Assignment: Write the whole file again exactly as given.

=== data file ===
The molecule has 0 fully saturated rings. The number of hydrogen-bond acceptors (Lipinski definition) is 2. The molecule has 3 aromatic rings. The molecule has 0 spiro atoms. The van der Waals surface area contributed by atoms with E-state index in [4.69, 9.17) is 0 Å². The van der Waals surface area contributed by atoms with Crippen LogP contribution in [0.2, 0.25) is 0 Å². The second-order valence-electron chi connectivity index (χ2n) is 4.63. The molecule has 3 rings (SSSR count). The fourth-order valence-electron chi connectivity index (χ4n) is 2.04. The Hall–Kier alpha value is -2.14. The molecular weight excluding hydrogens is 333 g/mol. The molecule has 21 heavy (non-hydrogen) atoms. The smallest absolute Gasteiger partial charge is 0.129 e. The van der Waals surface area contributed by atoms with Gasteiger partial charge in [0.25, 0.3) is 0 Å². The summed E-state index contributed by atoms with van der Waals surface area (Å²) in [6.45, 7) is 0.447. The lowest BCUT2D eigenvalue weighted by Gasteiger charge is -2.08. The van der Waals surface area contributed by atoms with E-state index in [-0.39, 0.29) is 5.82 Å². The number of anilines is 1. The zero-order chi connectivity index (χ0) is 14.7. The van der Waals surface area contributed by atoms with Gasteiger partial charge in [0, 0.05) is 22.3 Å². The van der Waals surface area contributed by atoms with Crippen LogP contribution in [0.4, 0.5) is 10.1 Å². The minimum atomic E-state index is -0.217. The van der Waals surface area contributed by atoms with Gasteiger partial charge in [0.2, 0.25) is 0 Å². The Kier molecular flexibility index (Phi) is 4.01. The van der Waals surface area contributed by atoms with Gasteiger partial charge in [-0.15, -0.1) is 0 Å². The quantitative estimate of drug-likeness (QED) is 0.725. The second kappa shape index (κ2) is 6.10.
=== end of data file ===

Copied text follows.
The molecule has 0 fully saturated rings. The number of hydrogen-bond acceptors (Lipinski definition) is 2. The molecule has 3 aromatic rings. The molecule has 0 spiro atoms. The van der Waals surface area contributed by atoms with E-state index in [4.69, 9.17) is 0 Å². The van der Waals surface area contributed by atoms with Crippen LogP contribution in [0.2, 0.25) is 0 Å². The second-order valence-electron chi connectivity index (χ2n) is 4.63. The molecule has 3 rings (SSSR count). The fourth-order valence-electron chi connectivity index (χ4n) is 2.04. The Hall–Kier alpha value is -2.14. The molecular weight excluding hydrogens is 333 g/mol. The molecule has 21 heavy (non-hydrogen) atoms. The smallest absolute Gasteiger partial charge is 0.129 e. The van der Waals surface area contributed by atoms with Gasteiger partial charge in [0.25, 0.3) is 0 Å². The summed E-state index contributed by atoms with van der Waals surface area (Å²) in [6.45, 7) is 0.447. The lowest BCUT2D eigenvalue weighted by Gasteiger charge is -2.08. The van der Waals surface area contributed by atoms with E-state index in [-0.39, 0.29) is 5.82 Å². The number of anilines is 1. The zero-order chi connectivity index (χ0) is 14.7. The van der Waals surface area contributed by atoms with Gasteiger partial charge in [0, 0.05) is 22.3 Å². The van der Waals surface area contributed by atoms with Crippen LogP contribution in [0.4, 0.5) is 10.1 Å². The minimum atomic E-state index is -0.217. The van der Waals surface area contributed by atoms with Gasteiger partial charge in [0.2, 0.25) is 0 Å². The Kier molecular flexibility index (Phi) is 4.01. The van der Waals surface area contributed by atoms with Gasteiger partial charge in [-0.15, -0.1) is 0 Å². The quantitative estimate of drug-likeness (QED) is 0.725. The second kappa shape index (κ2) is 6.10.